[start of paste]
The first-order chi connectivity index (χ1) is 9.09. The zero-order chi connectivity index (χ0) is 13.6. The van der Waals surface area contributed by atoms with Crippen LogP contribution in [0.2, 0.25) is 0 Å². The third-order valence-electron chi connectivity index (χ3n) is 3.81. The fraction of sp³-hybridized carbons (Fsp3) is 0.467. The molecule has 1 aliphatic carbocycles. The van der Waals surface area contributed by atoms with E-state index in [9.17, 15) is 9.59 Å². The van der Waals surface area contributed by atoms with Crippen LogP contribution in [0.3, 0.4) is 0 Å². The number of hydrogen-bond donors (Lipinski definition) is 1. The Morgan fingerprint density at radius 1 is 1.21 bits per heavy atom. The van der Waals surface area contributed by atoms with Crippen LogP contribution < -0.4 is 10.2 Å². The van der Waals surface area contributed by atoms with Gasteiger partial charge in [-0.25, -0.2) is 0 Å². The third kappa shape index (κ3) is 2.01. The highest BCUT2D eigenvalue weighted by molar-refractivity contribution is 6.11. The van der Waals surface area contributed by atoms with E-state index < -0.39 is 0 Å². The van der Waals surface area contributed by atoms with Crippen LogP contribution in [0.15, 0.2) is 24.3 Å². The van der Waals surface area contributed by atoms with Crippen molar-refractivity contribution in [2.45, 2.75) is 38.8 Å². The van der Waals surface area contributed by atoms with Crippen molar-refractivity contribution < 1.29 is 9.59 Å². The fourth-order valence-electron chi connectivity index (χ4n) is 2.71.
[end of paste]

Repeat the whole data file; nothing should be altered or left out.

The first-order chi connectivity index (χ1) is 9.09. The zero-order chi connectivity index (χ0) is 13.6. The van der Waals surface area contributed by atoms with Crippen LogP contribution in [0.2, 0.25) is 0 Å². The third-order valence-electron chi connectivity index (χ3n) is 3.81. The fraction of sp³-hybridized carbons (Fsp3) is 0.467. The molecule has 1 aliphatic carbocycles. The van der Waals surface area contributed by atoms with E-state index in [9.17, 15) is 9.59 Å². The van der Waals surface area contributed by atoms with Crippen LogP contribution in [0.3, 0.4) is 0 Å². The number of hydrogen-bond donors (Lipinski definition) is 1. The Morgan fingerprint density at radius 1 is 1.21 bits per heavy atom. The van der Waals surface area contributed by atoms with Crippen LogP contribution < -0.4 is 10.2 Å². The van der Waals surface area contributed by atoms with Gasteiger partial charge in [-0.25, -0.2) is 0 Å². The third kappa shape index (κ3) is 2.01. The highest BCUT2D eigenvalue weighted by molar-refractivity contribution is 6.11. The van der Waals surface area contributed by atoms with E-state index < -0.39 is 0 Å². The van der Waals surface area contributed by atoms with Crippen LogP contribution in [0.15, 0.2) is 24.3 Å². The van der Waals surface area contributed by atoms with Crippen molar-refractivity contribution in [2.45, 2.75) is 38.8 Å². The van der Waals surface area contributed by atoms with Crippen molar-refractivity contribution < 1.29 is 9.59 Å². The fourth-order valence-electron chi connectivity index (χ4n) is 2.71.